Ethics in Nursing- Scenario #4 Whose Wishes Should Be Honored? &nbs…
Ethics in Nursing- Scenario #4
Whose Wishes Should Be Honored?
Mrs. Ryan, a frail 85-year-old woman who lived alone, was admitted to a geriatric psychiatric unit because of irritability, confusion, and increasing incontinence. Mrs. Ryan’s family stated that she continually refused assistance from her home health aides and became angry when her family and home care nurses tried to reason with her about these refusals. The patient’s family had installed child gates in her home to block her entry into her bathroom, trying to force Mrs. Ryan to use a bedside commode. Mrs. Ryan began having frequent “accidents” of incontinence on the floor near the bathroom door while trying to get through the gates. During her hospital admission, a couple of her medications were adjusted, and she subsequently became calm and cooperative with the care she received while in the hospital. When the RN and social worker talked with Mrs. Ryan about the safety risks of her living in her home alone, the patient stated, “I am 85 years old and think that I should be able to decide how I want to live the remainder of my life. I’m willing to take my chances.” Mrs. Ryan was often unsure about the correct day of the week when questioned; yet she knew the name of the hospital and the reason that she was admitted for treatment. She was often confused about the names of the hospital staff but was able to state her own name. Her family continued to insist that Mrs. Ryan be admitted to a long-term care facility and requested that the psychiatrist complete the paperwork so that a judge could have the patient declared incompetent. The psychiatrist did not usually seem sincerely interested in his patients, and he had spent little time with Mrs. Ryan. This psychiatrist was usually willing to comply with families’ wishes. The RN and social worker disagreed with the decision to declare Mrs. Ryan incompetent and were in favor of allowing her to return home as she wished.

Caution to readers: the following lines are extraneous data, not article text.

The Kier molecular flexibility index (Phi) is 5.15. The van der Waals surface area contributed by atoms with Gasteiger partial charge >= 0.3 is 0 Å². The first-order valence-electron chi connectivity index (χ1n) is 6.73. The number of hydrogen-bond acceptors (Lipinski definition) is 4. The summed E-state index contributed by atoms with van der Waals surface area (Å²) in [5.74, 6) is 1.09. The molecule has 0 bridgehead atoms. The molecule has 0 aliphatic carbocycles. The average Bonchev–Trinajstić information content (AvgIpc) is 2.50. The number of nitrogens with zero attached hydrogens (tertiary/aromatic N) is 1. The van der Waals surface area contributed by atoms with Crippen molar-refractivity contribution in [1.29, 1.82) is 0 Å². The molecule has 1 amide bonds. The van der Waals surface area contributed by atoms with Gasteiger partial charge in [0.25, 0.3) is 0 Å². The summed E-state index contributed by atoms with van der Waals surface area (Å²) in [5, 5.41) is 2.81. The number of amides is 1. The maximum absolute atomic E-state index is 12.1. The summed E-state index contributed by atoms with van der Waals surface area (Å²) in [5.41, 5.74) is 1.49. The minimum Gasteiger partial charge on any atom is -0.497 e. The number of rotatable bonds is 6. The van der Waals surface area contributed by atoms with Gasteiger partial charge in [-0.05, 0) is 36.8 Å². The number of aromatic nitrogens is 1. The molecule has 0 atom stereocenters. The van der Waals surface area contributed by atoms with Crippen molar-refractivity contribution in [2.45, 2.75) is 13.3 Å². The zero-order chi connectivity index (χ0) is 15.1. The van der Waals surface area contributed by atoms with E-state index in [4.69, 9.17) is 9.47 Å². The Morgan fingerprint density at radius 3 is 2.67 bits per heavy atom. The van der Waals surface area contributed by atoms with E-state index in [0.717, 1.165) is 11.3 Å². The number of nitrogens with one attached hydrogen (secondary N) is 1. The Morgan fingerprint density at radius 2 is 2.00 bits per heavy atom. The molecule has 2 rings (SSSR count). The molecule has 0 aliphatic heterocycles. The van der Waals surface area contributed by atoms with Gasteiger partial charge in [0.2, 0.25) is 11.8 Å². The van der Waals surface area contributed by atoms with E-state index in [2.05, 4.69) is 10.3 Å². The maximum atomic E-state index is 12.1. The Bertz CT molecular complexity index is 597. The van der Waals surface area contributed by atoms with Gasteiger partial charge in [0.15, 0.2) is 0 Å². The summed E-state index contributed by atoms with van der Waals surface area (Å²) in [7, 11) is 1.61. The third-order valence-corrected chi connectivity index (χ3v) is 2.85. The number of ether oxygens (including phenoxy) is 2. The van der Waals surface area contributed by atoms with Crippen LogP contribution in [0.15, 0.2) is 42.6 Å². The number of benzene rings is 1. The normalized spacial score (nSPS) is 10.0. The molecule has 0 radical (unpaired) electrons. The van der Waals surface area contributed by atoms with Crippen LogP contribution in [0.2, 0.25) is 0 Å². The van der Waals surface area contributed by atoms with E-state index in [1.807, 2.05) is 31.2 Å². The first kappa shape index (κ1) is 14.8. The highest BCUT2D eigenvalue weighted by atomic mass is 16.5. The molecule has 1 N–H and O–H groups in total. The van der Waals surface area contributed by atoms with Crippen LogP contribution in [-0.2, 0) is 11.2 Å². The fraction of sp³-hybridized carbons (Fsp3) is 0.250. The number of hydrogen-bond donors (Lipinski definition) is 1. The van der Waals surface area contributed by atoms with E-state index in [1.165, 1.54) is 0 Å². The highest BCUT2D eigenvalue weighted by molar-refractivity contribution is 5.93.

Rich, K. L. (2005). Ethics in geriatric and chronic illness nursing.
In J. B. Butts & K. L. Rich (Eds.), Nursing ethics: Across the curriculum and into practice. (p. 200). Sudbury, MA: Jones and Bartlett.
Questions for discussion
What ethical principles are important in this case?
How would you use ethical theories to assist you to make a decision?
What should be done in this situation?
What helped you to decide?